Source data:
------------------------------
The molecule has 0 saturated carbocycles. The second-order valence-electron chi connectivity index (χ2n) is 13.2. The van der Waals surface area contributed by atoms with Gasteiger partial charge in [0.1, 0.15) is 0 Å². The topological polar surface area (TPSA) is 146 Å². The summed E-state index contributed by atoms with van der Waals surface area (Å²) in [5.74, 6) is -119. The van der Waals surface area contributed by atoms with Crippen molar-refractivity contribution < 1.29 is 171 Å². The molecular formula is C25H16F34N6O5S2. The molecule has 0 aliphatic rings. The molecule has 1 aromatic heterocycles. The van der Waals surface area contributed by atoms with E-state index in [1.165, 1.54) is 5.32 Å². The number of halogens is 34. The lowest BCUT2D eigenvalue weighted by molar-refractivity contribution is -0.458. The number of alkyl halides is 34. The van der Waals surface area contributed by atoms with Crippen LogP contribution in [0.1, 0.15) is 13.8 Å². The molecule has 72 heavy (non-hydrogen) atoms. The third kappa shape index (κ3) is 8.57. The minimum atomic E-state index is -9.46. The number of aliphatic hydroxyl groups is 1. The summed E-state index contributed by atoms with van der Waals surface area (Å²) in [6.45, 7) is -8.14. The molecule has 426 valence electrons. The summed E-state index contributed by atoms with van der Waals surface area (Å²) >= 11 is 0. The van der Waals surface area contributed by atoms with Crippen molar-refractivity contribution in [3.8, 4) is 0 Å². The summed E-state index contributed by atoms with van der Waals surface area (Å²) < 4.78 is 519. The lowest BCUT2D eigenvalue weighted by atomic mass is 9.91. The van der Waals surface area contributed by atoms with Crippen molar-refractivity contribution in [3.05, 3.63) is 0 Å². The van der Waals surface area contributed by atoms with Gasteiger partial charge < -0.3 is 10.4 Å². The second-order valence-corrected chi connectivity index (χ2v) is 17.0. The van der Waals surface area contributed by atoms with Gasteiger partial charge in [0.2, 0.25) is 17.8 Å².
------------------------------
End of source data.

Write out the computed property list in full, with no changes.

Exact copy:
The molecule has 0 saturated carbocycles. The second-order valence-electron chi connectivity index (χ2n) is 13.2. The van der Waals surface area contributed by atoms with Gasteiger partial charge in [0.1, 0.15) is 0 Å². The topological polar surface area (TPSA) is 146 Å². The summed E-state index contributed by atoms with van der Waals surface area (Å²) in [5.74, 6) is -119. The van der Waals surface area contributed by atoms with Crippen molar-refractivity contribution < 1.29 is 171 Å². The molecular formula is C25H16F34N6O5S2. The molecule has 0 aliphatic rings. The molecule has 1 aromatic heterocycles. The van der Waals surface area contributed by atoms with E-state index in [1.165, 1.54) is 5.32 Å². The number of halogens is 34. The lowest BCUT2D eigenvalue weighted by molar-refractivity contribution is -0.458. The number of alkyl halides is 34. The van der Waals surface area contributed by atoms with Crippen LogP contribution in [0.1, 0.15) is 13.8 Å². The molecule has 72 heavy (non-hydrogen) atoms. The third kappa shape index (κ3) is 8.57. The minimum atomic E-state index is -9.46. The number of aliphatic hydroxyl groups is 1. The summed E-state index contributed by atoms with van der Waals surface area (Å²) in [6.45, 7) is -8.14. The molecule has 426 valence electrons. The summed E-state index contributed by atoms with van der Waals surface area (Å²) >= 11 is 0. The van der Waals surface area contributed by atoms with Crippen molar-refractivity contribution in [3.8, 4) is 0 Å². The summed E-state index contributed by atoms with van der Waals surface area (Å²) < 4.78 is 519. The lowest BCUT2D eigenvalue weighted by atomic mass is 9.91. The van der Waals surface area contributed by atoms with Crippen molar-refractivity contribution in [3.05, 3.63) is 0 Å². The van der Waals surface area contributed by atoms with Gasteiger partial charge < -0.3 is 10.4 Å². The second-order valence-corrected chi connectivity index (χ2v) is 17.0. The van der Waals surface area contributed by atoms with Gasteiger partial charge in [0.2, 0.25) is 17.8 Å².